Episode #: 74
Show: TBD
Airdates: TBD (see Programming Schedule for specific airtimes)


The psychology behind early childhood education
 

The need to provide the best possible learning environments is something all responsible parents seek. The Jewish Centers of Los Angeles explains the goals and elements required for a successful Early Childhood Experience. 

 

 
Broadcast Excerpts

Our children. Our most proud expressions of our likeness. The need to provide the best possible environments which give birth to the opportunities we all wish were afforded us, is an inherent facet of our persona. The primary goals of the Early Childhood Experience is to develop each childĂs self-esteem, to promote positive feelings toward learning and to encourage positive social interaction.

Today we are going to look at the philosophy and teaching methods of preschools and make a special visit one of Los AngelesĂs more recognized centers, The Jewish Community Centers of Los Angeles. Renowned for its educational philosophy, the JCC prides itself in providing a warm and creative environment within which children are able to grow and develop the interactive skills necessary in attaining a positive identification with all cultures. 

Although a Jewish environment, weĂve uncovered that all children of all religious denominations are welcomed and in fact attend the JCC. 

It is said that early learning is best accomplished through active exploration, experience and interaction. Activity centers that provide this type of environment provide children with endless possibilities for creativity, exploration and discovery. The JCC is just that type of environment. WeĂve uncovered several interesting facets of this center. Philosophies like, "Learning is self-rewarding, joyous and non-competitive". The entire family is an integral part of the educational process at JCC.

And as we all know, the social interactive problems of adolescents today translate themselves into sometimes horrific events and end up as the latest tragedy on the 6 oĂclock news. The retrospective question of, what could we have done to prevent this, normally haunts us for a long time. But lifeĂs experience teaches us that prevention is better than cure. So maybe addressing the potential problems early on and providing the type of social environment uncovered here in our investigation is the answer.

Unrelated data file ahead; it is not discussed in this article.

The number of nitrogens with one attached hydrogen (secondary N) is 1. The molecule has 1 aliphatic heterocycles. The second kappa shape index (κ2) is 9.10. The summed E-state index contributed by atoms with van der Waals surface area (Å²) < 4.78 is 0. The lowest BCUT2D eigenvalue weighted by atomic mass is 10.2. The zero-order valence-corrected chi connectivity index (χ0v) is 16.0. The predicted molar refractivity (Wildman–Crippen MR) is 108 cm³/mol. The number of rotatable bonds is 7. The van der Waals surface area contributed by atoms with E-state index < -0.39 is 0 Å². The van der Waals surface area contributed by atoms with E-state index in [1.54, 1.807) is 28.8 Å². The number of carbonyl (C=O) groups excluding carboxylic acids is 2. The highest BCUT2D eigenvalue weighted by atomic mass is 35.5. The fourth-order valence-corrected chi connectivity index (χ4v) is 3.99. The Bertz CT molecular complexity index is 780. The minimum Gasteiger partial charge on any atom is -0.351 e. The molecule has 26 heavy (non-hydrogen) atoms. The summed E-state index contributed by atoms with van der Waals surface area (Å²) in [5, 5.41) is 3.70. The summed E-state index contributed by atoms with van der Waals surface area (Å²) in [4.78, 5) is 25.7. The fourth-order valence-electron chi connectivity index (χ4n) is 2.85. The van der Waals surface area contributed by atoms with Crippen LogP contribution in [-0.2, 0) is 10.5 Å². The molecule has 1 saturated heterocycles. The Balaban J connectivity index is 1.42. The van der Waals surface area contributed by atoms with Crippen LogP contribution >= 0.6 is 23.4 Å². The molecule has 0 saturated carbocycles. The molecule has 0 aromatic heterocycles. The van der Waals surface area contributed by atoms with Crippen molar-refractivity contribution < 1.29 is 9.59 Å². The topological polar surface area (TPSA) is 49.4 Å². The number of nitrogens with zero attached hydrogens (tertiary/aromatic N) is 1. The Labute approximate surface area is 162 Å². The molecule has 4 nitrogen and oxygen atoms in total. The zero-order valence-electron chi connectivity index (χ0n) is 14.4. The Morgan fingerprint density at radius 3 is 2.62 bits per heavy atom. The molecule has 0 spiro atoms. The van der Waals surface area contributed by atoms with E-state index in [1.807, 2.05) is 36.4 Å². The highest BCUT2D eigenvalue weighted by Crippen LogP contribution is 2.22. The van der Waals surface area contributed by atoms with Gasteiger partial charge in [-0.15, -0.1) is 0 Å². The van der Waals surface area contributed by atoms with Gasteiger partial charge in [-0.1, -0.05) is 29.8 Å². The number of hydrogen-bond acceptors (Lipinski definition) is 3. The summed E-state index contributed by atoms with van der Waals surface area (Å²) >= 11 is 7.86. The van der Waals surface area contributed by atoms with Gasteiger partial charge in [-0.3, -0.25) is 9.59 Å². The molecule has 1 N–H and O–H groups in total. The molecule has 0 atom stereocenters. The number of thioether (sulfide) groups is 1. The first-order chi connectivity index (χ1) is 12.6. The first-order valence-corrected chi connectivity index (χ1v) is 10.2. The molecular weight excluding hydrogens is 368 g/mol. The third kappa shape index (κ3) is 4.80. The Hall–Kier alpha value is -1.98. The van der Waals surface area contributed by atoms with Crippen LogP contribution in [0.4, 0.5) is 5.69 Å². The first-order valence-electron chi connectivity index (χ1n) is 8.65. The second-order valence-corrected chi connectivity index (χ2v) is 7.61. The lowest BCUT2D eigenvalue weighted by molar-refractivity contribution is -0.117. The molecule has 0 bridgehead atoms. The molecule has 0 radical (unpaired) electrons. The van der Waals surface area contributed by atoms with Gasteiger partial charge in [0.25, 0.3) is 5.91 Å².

Early Childhood Education, usually beginning at age three, is intended to prepare children for elementary grades. Many educators have found that children who have been enrolled in preschool centers develop positive self-concepts and basic understandings and skills that make them better able to apply their efforts to intellectual tasks when they enter school. Studies of children revealed the importance of the early years in physical, social, emotional, and intellectual development.

Every Child Care Center has the ability to incorporate a variety of activities into a childĂs daily experience. Some schools may choose a variety of easy indoor projects, while others may decide to simply revamp the playground, and still for others it will be a matter of creating a full-scale childrenĂs garden. 

Most teachers say they remember the excitement they felt as they approached their first early childhood teaching assignment. But many educators have reported that some teachers' contentedness or lack of contentedness is based on the control or lack of control they have of instructional design and the curricula they use. Discontentment often leads to low morale and loss of interest in providing an excellent learning environment for children. When teachers are unhappy, their classrooms lose vitality. Some administrators state that worksheet-based curricula provide a great resource for teachers who have little enthusiasm, energy, creativity, or curriculum knowledge. 

What these administrators fail to recognize is that worksheets, because they are teacher-directed, do not take into account the unique interests and skills of specific teachers and children. Most early childhood professionals agree that curricula should be child-driven. Most also realize that it takes a great deal of time and creativity to allow the children to discover and explore, while finding the materials and resources to support each childĂs interests. This is thought to be worth the effort for both the teacher and the child.

 

 
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